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  1. Soy – Isoflavones are contained in soy. These have been shown to improve skin elasticity and decrease fine wrinkles in at least one study.13

Isoflavones can also protect the skin from the sun’s harmful rays.  

  1. Sweet potatoes – We started eating more sweet potatoes when consuming the Whole30 diet. These are an excellent beta-carotene source that can protect the skin from the sun. Sweet potatoes are a better option than white or yellow potatoes. Give them a try.
  1. Green leafy vegetables – spinach, kale, and collard greens contain vitamins A, C and E. They are also a good source of protein and spinach contains selenium which can protect the skin from UV rays.
  1. Eggs – These are a good source of protein, selenium, zinc, vitamin A and vitamin C.  

10. Healthy oils –  Extra virgin olive oil and fish oil can help with keeping the skin moist and pliable.

Dietary supplements may be necessary if you cannot get enough nutrients from the foods you eat. 

Some of these can be found in the Sunshine Store. The supplements listed below are the same as those contained in the foods above.  

  • Fish Oil
  • Vitamin A
  • Vitamin C
  • Vitamin E
  • Zinc
  • Selenium

Topical Agents for Dry Skin

Daily use of moisturizers that hydrate the skin is important. Some examples of ingredients that can help are:

 

Topical Urea – This is a molecule produced by our body that is naturally found in the skin. It is generated from the metabolism of proteins and other compounds. 

Urea is excreted in the urine and through sweating.

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Urea is one of the best moisturizing agents available to dermatologists today. It has been used safely for over a century and can be utilized for several skin conditions. Urea has different effects on the skin, depending on the concentration employed. At lower concentrations (~10% or less), it acts as a moisturizer, while at concentrations greater than 10%, it has an emollient/keratolytic action. Urea can also enhance the penetration of other molecules through the skin and is used in combination therapies.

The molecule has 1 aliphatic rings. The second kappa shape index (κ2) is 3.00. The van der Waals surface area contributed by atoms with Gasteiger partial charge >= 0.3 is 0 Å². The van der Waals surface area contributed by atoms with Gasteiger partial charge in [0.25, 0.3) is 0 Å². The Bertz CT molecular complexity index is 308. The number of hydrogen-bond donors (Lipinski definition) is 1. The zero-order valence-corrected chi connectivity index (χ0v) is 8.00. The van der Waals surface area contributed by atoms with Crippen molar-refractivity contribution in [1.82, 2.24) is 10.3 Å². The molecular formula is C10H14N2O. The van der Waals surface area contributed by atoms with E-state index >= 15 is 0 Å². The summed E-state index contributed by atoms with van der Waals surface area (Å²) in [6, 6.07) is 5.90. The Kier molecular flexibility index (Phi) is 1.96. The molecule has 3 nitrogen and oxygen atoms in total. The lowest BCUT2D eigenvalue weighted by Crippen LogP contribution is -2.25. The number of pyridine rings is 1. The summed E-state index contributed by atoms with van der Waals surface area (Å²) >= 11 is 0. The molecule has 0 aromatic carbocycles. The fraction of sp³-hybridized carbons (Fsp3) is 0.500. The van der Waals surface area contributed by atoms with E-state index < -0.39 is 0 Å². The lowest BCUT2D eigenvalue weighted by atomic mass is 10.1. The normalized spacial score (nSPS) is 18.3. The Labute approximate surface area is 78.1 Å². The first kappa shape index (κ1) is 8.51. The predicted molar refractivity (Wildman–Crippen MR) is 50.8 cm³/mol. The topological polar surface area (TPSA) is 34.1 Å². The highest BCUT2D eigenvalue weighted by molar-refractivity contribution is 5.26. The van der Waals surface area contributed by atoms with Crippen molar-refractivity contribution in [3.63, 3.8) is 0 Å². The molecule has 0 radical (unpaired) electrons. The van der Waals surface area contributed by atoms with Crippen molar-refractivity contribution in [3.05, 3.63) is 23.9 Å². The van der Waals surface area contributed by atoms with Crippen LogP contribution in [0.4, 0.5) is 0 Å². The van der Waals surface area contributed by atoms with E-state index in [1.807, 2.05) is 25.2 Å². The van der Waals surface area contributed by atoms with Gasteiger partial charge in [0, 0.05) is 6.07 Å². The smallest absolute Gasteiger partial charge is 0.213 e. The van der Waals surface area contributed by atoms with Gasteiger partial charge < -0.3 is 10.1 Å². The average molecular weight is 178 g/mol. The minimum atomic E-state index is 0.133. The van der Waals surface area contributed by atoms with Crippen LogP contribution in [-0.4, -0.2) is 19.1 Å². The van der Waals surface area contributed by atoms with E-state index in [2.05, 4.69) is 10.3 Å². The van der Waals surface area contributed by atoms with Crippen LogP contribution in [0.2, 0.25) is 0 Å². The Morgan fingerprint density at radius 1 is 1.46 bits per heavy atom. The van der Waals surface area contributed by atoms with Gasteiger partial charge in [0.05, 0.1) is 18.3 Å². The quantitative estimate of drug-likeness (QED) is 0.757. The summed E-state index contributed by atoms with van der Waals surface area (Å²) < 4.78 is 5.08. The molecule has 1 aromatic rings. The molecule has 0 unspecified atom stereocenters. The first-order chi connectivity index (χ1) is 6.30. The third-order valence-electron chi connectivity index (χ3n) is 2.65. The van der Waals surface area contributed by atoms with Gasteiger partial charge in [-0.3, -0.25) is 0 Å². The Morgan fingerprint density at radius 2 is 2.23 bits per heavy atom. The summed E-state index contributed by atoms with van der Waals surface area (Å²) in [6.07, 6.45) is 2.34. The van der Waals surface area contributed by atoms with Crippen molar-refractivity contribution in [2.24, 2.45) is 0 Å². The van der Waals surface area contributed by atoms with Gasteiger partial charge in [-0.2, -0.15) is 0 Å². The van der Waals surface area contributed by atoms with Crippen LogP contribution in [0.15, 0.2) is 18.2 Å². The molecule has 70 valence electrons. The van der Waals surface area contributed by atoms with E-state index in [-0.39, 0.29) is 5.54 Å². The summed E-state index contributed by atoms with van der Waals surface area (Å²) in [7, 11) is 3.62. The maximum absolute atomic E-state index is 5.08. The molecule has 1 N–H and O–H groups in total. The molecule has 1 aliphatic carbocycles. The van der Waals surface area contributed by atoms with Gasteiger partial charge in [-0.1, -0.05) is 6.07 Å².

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Other skin moisturizers available include glycerin, lactic acid, and petrolatum.

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Other Ways to Help Dry Skin

  • Avoid traditional soaps – regular soap can alkalinize the skin damaging the moisture barrier. Synthetic cleansers such as Dove, Olay, and Cetaphil are preferred.
  • Avoid excessive washing – This can worsen dry skin, especially if very hot water is used. 
  • Avoid aggressive scrubbing and use luke-warm water.
  • Use a Humidifier – Increasing humidity can help decrease skin drying, especially in the winter months.

 

 As we age, our bodies go through many transformations. Energy levels decrease, our kidneys and liver don’t work as well, and we have a higher percentage of body fat. Our skin also changes and becomes thinner, less pliable, and dry. If we don’t care for our skin, it can crack, leading to pain and possible infection.  

 

One of the best things you can do for your body at any age is to eat fresh, whole foods. If you eat a healthy, balanced diet, you are likely to help your skin stay strong and healthy. Always stay hydrated, exercise, and use high-quality moisturizing lotions. 

 

If you live in the northern part of the country where it is cold in the winter, consider using a humidifier to help decrease the effects of dry air on your skin.  

 

Avoid excessive bathing, especially with very hot water, as this may dry your skin. Stick with high-quality synthetic cleansers, and be sure to monitor your skin for dry, scaly areas. If you find problems with your skin, see your doctor. There are medicated creams and lotions available to help relieve the various skin conditions you may be suffering from.

Skin integrity is vital to our overall health. If you have any questions regarding this topic, or any other health or fitness related subject, feel free to contact us. If you have ideas for future blog posts, let me know. My goal is to keep you entertained and informed. Have a great day; be happy, healthy, and keep smiling.

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Michael J. Brown, RPh, BCPS, BCPP

Mr. Brown is a Clinical Pharmacist specializing in pharmacotherapy and psychiatry.